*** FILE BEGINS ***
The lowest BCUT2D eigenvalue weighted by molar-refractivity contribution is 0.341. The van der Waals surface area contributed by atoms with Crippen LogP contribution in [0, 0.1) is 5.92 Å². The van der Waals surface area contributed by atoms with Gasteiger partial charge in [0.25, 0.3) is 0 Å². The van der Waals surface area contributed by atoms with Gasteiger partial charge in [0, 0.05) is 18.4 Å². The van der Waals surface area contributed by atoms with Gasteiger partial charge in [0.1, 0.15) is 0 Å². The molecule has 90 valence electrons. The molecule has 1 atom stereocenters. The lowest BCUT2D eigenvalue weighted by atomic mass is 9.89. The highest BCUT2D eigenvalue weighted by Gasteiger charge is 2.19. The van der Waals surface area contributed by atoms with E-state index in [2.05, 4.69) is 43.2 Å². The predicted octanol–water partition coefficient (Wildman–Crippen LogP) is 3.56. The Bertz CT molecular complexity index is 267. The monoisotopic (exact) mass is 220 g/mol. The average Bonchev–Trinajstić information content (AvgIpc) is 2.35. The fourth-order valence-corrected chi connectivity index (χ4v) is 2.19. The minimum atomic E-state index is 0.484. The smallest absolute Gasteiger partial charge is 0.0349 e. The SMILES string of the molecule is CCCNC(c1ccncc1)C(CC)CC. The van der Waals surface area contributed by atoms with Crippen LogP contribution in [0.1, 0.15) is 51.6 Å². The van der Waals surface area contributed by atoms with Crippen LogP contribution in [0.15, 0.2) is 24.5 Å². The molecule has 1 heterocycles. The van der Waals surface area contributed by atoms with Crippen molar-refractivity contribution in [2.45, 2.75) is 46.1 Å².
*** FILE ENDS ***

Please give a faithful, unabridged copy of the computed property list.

The lowest BCUT2D eigenvalue weighted by molar-refractivity contribution is 0.341. The van der Waals surface area contributed by atoms with Crippen LogP contribution in [0, 0.1) is 5.92 Å². The van der Waals surface area contributed by atoms with Gasteiger partial charge in [0.25, 0.3) is 0 Å². The van der Waals surface area contributed by atoms with Gasteiger partial charge in [0, 0.05) is 18.4 Å². The van der Waals surface area contributed by atoms with Gasteiger partial charge in [0.1, 0.15) is 0 Å². The molecule has 90 valence electrons. The molecule has 1 atom stereocenters. The lowest BCUT2D eigenvalue weighted by atomic mass is 9.89. The highest BCUT2D eigenvalue weighted by Gasteiger charge is 2.19. The van der Waals surface area contributed by atoms with E-state index in [2.05, 4.69) is 43.2 Å². The predicted octanol–water partition coefficient (Wildman–Crippen LogP) is 3.56. The Bertz CT molecular complexity index is 267. The monoisotopic (exact) mass is 220 g/mol. The average Bonchev–Trinajstić information content (AvgIpc) is 2.35. The fourth-order valence-corrected chi connectivity index (χ4v) is 2.19. The minimum atomic E-state index is 0.484. The smallest absolute Gasteiger partial charge is 0.0349 e. The SMILES string of the molecule is CCCNC(c1ccncc1)C(CC)CC. The van der Waals surface area contributed by atoms with Crippen LogP contribution in [0.1, 0.15) is 51.6 Å². The van der Waals surface area contributed by atoms with Crippen LogP contribution in [0.15, 0.2) is 24.5 Å². The molecule has 1 heterocycles. The van der Waals surface area contributed by atoms with Crippen molar-refractivity contribution in [2.45, 2.75) is 46.1 Å².